It appears the pendulum has swung back the other way for sorghum. This crop enjoyed a large uptick in acres in 2016 – from 7.1 million acres to 8.5 million acres. But the latest estimates from USDA indicate sorghum is poised to lose all that ground back, and then some.
The projected 2016/17 acres will drop to 6.8 million acres, according to USDA. Some market fundamentals go far in explaining the reduction in acres, including higher stocks and lower prices. The 2016/17 estimated price range is $2.80 to $3.40 per bu., down from $3.31 a year ago and $4.03 two years ago.
Some other factors could prove obstacles, according to John Holman, associate professor of cropping systems at the Western Kansas Agricultural Research Center.
“With the challenges we have had recently with sugarcane aphid and weeds in sorghum, and with China backing away from buying sorghum, we might see a slight shift to more dryland corn acres,” he says.
Other obstacles are apparent, adds Paul Hay, University of Nebraska Extension educator. In the southeast part of the state where he works and lives, Hay has seen sorghum acres slink from 174,000 acres in 1980 all the way down to 3,000. He ticks off the reasons why this has happened.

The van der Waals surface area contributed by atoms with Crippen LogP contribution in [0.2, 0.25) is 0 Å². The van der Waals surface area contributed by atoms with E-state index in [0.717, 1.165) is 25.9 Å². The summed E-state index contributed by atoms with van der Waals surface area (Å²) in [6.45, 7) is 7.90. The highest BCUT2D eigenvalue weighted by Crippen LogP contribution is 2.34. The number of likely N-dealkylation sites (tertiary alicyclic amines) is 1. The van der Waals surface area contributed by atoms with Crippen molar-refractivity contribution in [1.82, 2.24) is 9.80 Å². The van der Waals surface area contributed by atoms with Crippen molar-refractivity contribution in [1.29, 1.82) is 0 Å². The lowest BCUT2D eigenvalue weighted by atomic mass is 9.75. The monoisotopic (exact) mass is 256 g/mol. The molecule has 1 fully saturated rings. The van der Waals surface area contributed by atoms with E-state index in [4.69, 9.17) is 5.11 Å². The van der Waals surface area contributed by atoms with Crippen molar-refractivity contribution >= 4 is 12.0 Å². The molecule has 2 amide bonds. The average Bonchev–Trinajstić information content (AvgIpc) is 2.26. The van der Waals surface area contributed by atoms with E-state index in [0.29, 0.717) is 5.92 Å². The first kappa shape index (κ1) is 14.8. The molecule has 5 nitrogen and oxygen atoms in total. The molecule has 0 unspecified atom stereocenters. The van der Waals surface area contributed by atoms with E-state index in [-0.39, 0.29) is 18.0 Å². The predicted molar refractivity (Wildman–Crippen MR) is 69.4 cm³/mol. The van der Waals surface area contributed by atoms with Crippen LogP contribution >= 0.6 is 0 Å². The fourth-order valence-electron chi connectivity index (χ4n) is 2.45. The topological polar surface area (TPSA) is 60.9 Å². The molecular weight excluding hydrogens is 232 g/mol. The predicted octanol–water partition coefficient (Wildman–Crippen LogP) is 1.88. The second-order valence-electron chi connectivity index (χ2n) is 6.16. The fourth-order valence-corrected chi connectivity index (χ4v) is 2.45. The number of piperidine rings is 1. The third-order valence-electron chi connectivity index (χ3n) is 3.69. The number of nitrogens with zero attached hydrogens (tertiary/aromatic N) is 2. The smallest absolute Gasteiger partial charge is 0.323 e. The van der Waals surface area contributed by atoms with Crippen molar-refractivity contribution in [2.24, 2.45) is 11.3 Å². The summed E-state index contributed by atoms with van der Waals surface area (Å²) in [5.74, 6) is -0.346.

“The profitability of corn is better,” he says. “Corn has become more drought tolerant. The upward yield potential is better with corn. There are better weed control options. The corn price is usually more favorable. Corn dries and stores easier. And the crop insurance flip from corn to milo (or reverse) in crop insurance is problematic.”
Hay is optimistic to share that some badly needed post grass options are coming online soon.
Other small grains, meantime, could see small gains in acres for 2017. According to USDA, barley acres could grow from 3 million to 3.6 million acres. Oats acres could also increase, from 2.8 million to 3.1 million acres.
The editors at AgWeb.com are taking a look at experts’ projections for a variety of commodities in 2017 to help you succeed and be profitable in the coming year. Tune in periodically over the next six weeks as we add outlooks for corn, wheat, cotton, cattle, machinery and more. Read all the outlook pieces here.